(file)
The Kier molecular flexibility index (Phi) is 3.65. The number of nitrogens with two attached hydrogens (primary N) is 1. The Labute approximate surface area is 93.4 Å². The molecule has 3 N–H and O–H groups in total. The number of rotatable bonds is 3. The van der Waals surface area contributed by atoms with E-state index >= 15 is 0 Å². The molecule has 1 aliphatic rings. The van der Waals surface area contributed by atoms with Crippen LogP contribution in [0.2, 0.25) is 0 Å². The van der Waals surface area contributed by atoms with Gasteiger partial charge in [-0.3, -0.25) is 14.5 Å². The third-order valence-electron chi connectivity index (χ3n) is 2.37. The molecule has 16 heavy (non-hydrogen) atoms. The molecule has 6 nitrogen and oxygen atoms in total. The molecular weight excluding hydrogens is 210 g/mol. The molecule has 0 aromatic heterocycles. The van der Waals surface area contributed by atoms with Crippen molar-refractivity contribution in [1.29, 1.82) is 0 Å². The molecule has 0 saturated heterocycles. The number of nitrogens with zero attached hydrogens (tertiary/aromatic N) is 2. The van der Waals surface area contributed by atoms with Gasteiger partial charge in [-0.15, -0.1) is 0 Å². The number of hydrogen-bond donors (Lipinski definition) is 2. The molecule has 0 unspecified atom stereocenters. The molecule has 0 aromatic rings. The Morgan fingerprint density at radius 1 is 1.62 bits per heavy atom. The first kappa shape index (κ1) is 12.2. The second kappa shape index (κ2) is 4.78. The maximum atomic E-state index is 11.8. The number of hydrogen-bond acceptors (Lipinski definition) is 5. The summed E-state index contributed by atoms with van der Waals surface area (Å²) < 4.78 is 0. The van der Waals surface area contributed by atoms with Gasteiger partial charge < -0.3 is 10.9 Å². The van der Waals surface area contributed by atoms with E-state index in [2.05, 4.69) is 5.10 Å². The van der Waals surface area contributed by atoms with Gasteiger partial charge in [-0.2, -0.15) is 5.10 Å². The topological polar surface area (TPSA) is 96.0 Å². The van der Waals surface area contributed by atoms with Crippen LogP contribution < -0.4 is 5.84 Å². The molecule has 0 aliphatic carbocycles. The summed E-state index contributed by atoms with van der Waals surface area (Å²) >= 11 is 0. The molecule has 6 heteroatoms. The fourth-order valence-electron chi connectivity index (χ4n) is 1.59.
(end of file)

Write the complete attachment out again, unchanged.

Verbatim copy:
The Kier molecular flexibility index (Phi) is 3.65. The number of nitrogens with two attached hydrogens (primary N) is 1. The Labute approximate surface area is 93.4 Å². The molecule has 3 N–H and O–H groups in total. The number of rotatable bonds is 3. The van der Waals surface area contributed by atoms with E-state index >= 15 is 0 Å². The molecule has 1 aliphatic rings. The van der Waals surface area contributed by atoms with Crippen LogP contribution in [0.2, 0.25) is 0 Å². The van der Waals surface area contributed by atoms with Gasteiger partial charge in [-0.3, -0.25) is 14.5 Å². The third-order valence-electron chi connectivity index (χ3n) is 2.37. The molecule has 16 heavy (non-hydrogen) atoms. The molecule has 6 nitrogen and oxygen atoms in total. The molecular weight excluding hydrogens is 210 g/mol. The molecule has 0 aromatic heterocycles. The van der Waals surface area contributed by atoms with Crippen molar-refractivity contribution in [1.29, 1.82) is 0 Å². The molecule has 0 saturated heterocycles. The number of nitrogens with zero attached hydrogens (tertiary/aromatic N) is 2. The van der Waals surface area contributed by atoms with Gasteiger partial charge in [-0.15, -0.1) is 0 Å². The number of hydrogen-bond donors (Lipinski definition) is 2. The molecule has 0 unspecified atom stereocenters. The molecule has 0 aromatic rings. The Morgan fingerprint density at radius 1 is 1.62 bits per heavy atom. The first kappa shape index (κ1) is 12.2. The second kappa shape index (κ2) is 4.78. The maximum atomic E-state index is 11.8. The number of hydrogen-bond acceptors (Lipinski definition) is 5. The summed E-state index contributed by atoms with van der Waals surface area (Å²) < 4.78 is 0. The van der Waals surface area contributed by atoms with Gasteiger partial charge < -0.3 is 10.9 Å². The van der Waals surface area contributed by atoms with E-state index in [2.05, 4.69) is 5.10 Å². The van der Waals surface area contributed by atoms with Gasteiger partial charge in [-0.2, -0.15) is 5.10 Å². The topological polar surface area (TPSA) is 96.0 Å². The van der Waals surface area contributed by atoms with Crippen LogP contribution < -0.4 is 5.84 Å². The molecule has 0 aliphatic carbocycles. The summed E-state index contributed by atoms with van der Waals surface area (Å²) >= 11 is 0. The molecule has 6 heteroatoms. The fourth-order valence-electron chi connectivity index (χ4n) is 1.59.